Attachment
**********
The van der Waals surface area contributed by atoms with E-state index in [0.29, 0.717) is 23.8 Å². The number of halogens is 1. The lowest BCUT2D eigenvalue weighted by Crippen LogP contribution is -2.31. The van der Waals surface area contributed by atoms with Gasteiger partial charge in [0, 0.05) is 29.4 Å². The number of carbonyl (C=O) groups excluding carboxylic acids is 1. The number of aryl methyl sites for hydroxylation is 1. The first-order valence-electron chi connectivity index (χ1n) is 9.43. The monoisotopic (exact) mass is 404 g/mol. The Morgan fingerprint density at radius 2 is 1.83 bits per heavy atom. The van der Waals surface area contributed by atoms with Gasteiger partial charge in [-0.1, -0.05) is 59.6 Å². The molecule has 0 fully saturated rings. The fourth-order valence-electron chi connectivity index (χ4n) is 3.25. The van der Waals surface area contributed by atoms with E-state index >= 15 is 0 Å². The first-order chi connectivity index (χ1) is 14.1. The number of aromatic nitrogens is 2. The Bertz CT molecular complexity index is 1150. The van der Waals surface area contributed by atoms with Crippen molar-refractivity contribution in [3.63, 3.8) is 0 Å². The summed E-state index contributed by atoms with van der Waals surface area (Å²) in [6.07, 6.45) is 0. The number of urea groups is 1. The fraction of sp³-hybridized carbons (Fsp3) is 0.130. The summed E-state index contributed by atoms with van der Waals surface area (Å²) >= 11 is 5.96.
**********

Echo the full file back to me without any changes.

The van der Waals surface area contributed by atoms with E-state index in [0.29, 0.717) is 23.8 Å². The number of halogens is 1. The lowest BCUT2D eigenvalue weighted by Crippen LogP contribution is -2.31. The van der Waals surface area contributed by atoms with Gasteiger partial charge in [0, 0.05) is 29.4 Å². The number of carbonyl (C=O) groups excluding carboxylic acids is 1. The number of aryl methyl sites for hydroxylation is 1. The first-order valence-electron chi connectivity index (χ1n) is 9.43. The monoisotopic (exact) mass is 404 g/mol. The Morgan fingerprint density at radius 2 is 1.83 bits per heavy atom. The van der Waals surface area contributed by atoms with Gasteiger partial charge in [-0.1, -0.05) is 59.6 Å². The molecule has 0 fully saturated rings. The fourth-order valence-electron chi connectivity index (χ4n) is 3.25. The van der Waals surface area contributed by atoms with E-state index >= 15 is 0 Å². The first-order chi connectivity index (χ1) is 14.1. The number of aromatic nitrogens is 2. The Bertz CT molecular complexity index is 1150. The van der Waals surface area contributed by atoms with Crippen molar-refractivity contribution in [3.63, 3.8) is 0 Å². The summed E-state index contributed by atoms with van der Waals surface area (Å²) in [6.07, 6.45) is 0. The number of urea groups is 1. The fraction of sp³-hybridized carbons (Fsp3) is 0.130. The summed E-state index contributed by atoms with van der Waals surface area (Å²) >= 11 is 5.96.